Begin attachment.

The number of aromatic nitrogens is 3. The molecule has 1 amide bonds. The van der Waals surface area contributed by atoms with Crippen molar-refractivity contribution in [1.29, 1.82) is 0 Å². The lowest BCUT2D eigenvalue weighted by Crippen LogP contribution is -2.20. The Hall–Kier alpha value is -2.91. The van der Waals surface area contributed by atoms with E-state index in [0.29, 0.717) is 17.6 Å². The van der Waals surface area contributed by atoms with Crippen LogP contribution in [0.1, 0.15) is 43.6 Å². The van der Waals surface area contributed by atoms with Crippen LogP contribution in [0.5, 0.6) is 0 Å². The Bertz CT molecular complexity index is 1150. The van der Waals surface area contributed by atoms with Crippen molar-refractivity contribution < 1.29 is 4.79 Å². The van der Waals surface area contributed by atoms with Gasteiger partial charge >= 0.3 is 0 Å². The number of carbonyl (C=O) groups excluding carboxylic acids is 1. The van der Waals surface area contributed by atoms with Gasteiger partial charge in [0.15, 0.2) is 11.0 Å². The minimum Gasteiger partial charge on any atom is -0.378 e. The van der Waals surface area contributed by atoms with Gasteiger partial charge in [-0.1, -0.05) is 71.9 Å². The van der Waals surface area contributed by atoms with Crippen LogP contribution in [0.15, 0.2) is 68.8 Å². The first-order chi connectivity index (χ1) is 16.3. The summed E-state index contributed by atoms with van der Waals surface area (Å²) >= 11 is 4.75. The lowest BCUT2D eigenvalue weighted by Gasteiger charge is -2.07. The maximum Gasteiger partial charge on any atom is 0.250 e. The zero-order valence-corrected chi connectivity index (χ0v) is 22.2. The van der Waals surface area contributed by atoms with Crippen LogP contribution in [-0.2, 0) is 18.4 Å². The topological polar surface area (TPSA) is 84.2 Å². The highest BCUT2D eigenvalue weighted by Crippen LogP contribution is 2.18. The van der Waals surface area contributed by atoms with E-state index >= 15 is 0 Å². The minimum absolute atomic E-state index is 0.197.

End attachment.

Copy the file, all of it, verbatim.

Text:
The number of aromatic nitrogens is 3. The molecule has 1 amide bonds. The van der Waals surface area contributed by atoms with Crippen molar-refractivity contribution in [1.29, 1.82) is 0 Å². The lowest BCUT2D eigenvalue weighted by Crippen LogP contribution is -2.20. The Hall–Kier alpha value is -2.91. The van der Waals surface area contributed by atoms with E-state index in [0.29, 0.717) is 17.6 Å². The van der Waals surface area contributed by atoms with Crippen LogP contribution in [0.1, 0.15) is 43.6 Å². The van der Waals surface area contributed by atoms with Crippen LogP contribution in [0.5, 0.6) is 0 Å². The Bertz CT molecular complexity index is 1150. The van der Waals surface area contributed by atoms with Crippen molar-refractivity contribution < 1.29 is 4.79 Å². The van der Waals surface area contributed by atoms with Gasteiger partial charge >= 0.3 is 0 Å². The number of carbonyl (C=O) groups excluding carboxylic acids is 1. The van der Waals surface area contributed by atoms with Gasteiger partial charge in [0.15, 0.2) is 11.0 Å². The minimum Gasteiger partial charge on any atom is -0.378 e. The van der Waals surface area contributed by atoms with Gasteiger partial charge in [-0.1, -0.05) is 71.9 Å². The van der Waals surface area contributed by atoms with Crippen LogP contribution in [0.15, 0.2) is 68.8 Å². The first-order chi connectivity index (χ1) is 16.3. The summed E-state index contributed by atoms with van der Waals surface area (Å²) >= 11 is 4.75. The lowest BCUT2D eigenvalue weighted by Gasteiger charge is -2.07. The maximum Gasteiger partial charge on any atom is 0.250 e. The zero-order valence-corrected chi connectivity index (χ0v) is 22.2. The van der Waals surface area contributed by atoms with Crippen LogP contribution in [-0.2, 0) is 18.4 Å². The topological polar surface area (TPSA) is 84.2 Å². The highest BCUT2D eigenvalue weighted by Crippen LogP contribution is 2.18. The van der Waals surface area contributed by atoms with E-state index >= 15 is 0 Å². The minimum absolute atomic E-state index is 0.197.